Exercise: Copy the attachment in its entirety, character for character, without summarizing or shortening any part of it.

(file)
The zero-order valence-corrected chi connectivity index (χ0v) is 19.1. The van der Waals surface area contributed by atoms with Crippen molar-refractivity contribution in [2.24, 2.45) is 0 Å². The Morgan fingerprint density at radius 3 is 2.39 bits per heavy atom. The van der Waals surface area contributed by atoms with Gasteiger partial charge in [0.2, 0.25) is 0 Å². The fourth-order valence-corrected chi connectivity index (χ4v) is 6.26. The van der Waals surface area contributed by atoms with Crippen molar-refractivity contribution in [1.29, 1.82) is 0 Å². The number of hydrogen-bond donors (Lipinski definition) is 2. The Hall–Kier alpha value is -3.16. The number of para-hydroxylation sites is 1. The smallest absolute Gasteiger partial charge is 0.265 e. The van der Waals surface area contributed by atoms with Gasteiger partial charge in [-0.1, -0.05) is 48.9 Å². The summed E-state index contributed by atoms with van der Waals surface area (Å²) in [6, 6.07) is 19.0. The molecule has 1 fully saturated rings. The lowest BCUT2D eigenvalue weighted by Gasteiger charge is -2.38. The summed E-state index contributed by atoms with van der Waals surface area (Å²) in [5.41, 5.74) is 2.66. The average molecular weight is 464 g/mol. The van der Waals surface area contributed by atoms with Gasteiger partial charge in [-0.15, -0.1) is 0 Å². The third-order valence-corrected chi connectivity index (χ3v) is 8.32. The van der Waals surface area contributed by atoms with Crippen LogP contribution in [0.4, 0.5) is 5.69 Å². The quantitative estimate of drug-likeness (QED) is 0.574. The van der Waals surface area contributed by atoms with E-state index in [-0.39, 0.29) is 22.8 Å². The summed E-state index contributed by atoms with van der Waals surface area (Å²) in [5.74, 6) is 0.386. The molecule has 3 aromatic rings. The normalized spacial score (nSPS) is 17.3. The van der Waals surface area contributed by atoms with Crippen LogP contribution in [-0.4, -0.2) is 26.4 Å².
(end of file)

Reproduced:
The zero-order valence-corrected chi connectivity index (χ0v) is 19.1. The van der Waals surface area contributed by atoms with Crippen molar-refractivity contribution in [2.24, 2.45) is 0 Å². The Morgan fingerprint density at radius 3 is 2.39 bits per heavy atom. The van der Waals surface area contributed by atoms with Gasteiger partial charge in [0.2, 0.25) is 0 Å². The fourth-order valence-corrected chi connectivity index (χ4v) is 6.26. The van der Waals surface area contributed by atoms with Crippen molar-refractivity contribution in [1.29, 1.82) is 0 Å². The number of hydrogen-bond donors (Lipinski definition) is 2. The Hall–Kier alpha value is -3.16. The number of para-hydroxylation sites is 1. The smallest absolute Gasteiger partial charge is 0.265 e. The van der Waals surface area contributed by atoms with Gasteiger partial charge in [-0.1, -0.05) is 48.9 Å². The summed E-state index contributed by atoms with van der Waals surface area (Å²) in [6, 6.07) is 19.0. The molecule has 1 fully saturated rings. The lowest BCUT2D eigenvalue weighted by Gasteiger charge is -2.38. The summed E-state index contributed by atoms with van der Waals surface area (Å²) in [5.41, 5.74) is 2.66. The average molecular weight is 464 g/mol. The van der Waals surface area contributed by atoms with Gasteiger partial charge in [-0.15, -0.1) is 0 Å². The third-order valence-corrected chi connectivity index (χ3v) is 8.32. The van der Waals surface area contributed by atoms with Crippen LogP contribution in [0.4, 0.5) is 5.69 Å². The quantitative estimate of drug-likeness (QED) is 0.574. The van der Waals surface area contributed by atoms with E-state index in [-0.39, 0.29) is 22.8 Å². The summed E-state index contributed by atoms with van der Waals surface area (Å²) in [5.74, 6) is 0.386. The molecule has 3 aromatic rings. The normalized spacial score (nSPS) is 17.3. The van der Waals surface area contributed by atoms with Crippen LogP contribution in [-0.4, -0.2) is 26.4 Å².